Teen interviews WWII veterans to preserve their stories

- One Lake County teenager has made it his mission to interview members of "the greatest generation."   At first glance, 13-year-old Ben Mac-Jackson looks like any other eighth-grader doing his nightly school work, but what Ben is really doing right now is purely voluntary and truly impressive.

"They said, 'We're going to step up to the plate and fight these people,' not knowing that 70 years later, there'd be people like me trying to preserve their stories for my generation, their generation, and the coming generations. That's my goal," he explains. 

Ben is talking about the ever-dwindling crowd of living World War II veterans.  A look around his room, and instead of posters of the latest hot movie or hot actresses, you see dog tags, medals, remnants of World War II -- all evidence of this teen's passion, bright future, and current following.   Ben spends much of his free time interviewing local WWII veterans on his phone, and then he posts those interviews on this website he created:   ww2veteranshistoryproject.com.  So far, he has five interviews posted and seven soon to be posted once they are edited, including one he just did before our interview.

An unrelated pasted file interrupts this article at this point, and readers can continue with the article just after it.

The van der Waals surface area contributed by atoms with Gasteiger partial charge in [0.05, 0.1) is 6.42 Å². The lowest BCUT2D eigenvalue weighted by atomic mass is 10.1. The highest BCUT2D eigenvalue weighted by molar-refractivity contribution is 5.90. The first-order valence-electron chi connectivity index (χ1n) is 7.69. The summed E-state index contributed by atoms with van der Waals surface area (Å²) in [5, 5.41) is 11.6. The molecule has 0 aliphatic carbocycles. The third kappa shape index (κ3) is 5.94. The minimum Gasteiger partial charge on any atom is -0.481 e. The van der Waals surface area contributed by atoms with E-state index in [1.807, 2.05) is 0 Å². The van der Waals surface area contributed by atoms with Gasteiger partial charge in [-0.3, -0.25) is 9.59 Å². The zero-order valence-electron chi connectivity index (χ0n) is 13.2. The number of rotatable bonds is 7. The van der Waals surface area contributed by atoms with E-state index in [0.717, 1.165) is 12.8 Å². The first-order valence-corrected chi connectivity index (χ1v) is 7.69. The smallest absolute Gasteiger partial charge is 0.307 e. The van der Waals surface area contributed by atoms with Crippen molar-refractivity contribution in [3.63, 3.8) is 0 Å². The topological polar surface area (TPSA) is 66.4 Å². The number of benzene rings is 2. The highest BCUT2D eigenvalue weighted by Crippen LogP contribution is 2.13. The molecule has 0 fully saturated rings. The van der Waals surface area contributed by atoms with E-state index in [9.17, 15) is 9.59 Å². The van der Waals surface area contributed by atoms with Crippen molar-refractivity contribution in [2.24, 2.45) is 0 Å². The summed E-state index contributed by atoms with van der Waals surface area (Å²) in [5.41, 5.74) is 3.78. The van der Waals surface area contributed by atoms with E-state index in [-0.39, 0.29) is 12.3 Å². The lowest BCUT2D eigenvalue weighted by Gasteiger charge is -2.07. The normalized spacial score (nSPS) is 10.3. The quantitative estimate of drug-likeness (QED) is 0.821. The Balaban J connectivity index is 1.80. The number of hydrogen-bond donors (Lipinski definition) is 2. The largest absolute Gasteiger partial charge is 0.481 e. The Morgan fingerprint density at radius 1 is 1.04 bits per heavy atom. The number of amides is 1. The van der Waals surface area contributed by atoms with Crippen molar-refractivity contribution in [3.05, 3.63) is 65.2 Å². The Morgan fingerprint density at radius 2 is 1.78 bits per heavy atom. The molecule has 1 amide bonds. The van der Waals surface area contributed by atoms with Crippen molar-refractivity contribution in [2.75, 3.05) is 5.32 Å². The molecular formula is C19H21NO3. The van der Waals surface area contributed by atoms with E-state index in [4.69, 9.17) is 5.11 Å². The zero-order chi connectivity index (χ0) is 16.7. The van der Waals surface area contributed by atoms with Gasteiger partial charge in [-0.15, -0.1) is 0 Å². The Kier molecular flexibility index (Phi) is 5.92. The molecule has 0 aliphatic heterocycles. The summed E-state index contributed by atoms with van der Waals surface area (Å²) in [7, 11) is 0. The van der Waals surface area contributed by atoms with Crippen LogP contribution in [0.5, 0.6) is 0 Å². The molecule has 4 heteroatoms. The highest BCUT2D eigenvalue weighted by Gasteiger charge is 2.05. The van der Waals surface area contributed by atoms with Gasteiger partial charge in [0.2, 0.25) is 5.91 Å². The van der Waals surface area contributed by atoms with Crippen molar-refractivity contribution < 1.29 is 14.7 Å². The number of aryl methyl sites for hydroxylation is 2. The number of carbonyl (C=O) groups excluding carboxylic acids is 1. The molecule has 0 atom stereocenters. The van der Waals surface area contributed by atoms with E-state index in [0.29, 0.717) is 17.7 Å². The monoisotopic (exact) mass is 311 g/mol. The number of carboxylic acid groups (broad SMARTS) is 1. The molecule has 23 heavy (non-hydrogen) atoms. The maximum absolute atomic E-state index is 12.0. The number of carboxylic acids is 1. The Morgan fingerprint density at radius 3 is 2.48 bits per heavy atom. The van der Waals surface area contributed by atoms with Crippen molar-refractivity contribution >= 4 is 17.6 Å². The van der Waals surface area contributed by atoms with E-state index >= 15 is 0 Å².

"They were a generation that saved the world," he says.  "We'd all be speaking German or Japanese if they didn't step up to the plate and say, 'I'm going to fight,' because most of them were not drafted.  They enlisted and said, 'I'm going to fight for our country.'"
When asked what inspired him to do this project, Ben says when he was paging through his history book in the fifth grade and the WWII section just resonated with him.  He hopes this is what his future holds:  a lifetime preserving the stories of those who fought for our freedom.  
"It's estimated by 2036, no more World War II veterans will be left," he says.   But thanks to folks like Ben, they'll live on through their stories.
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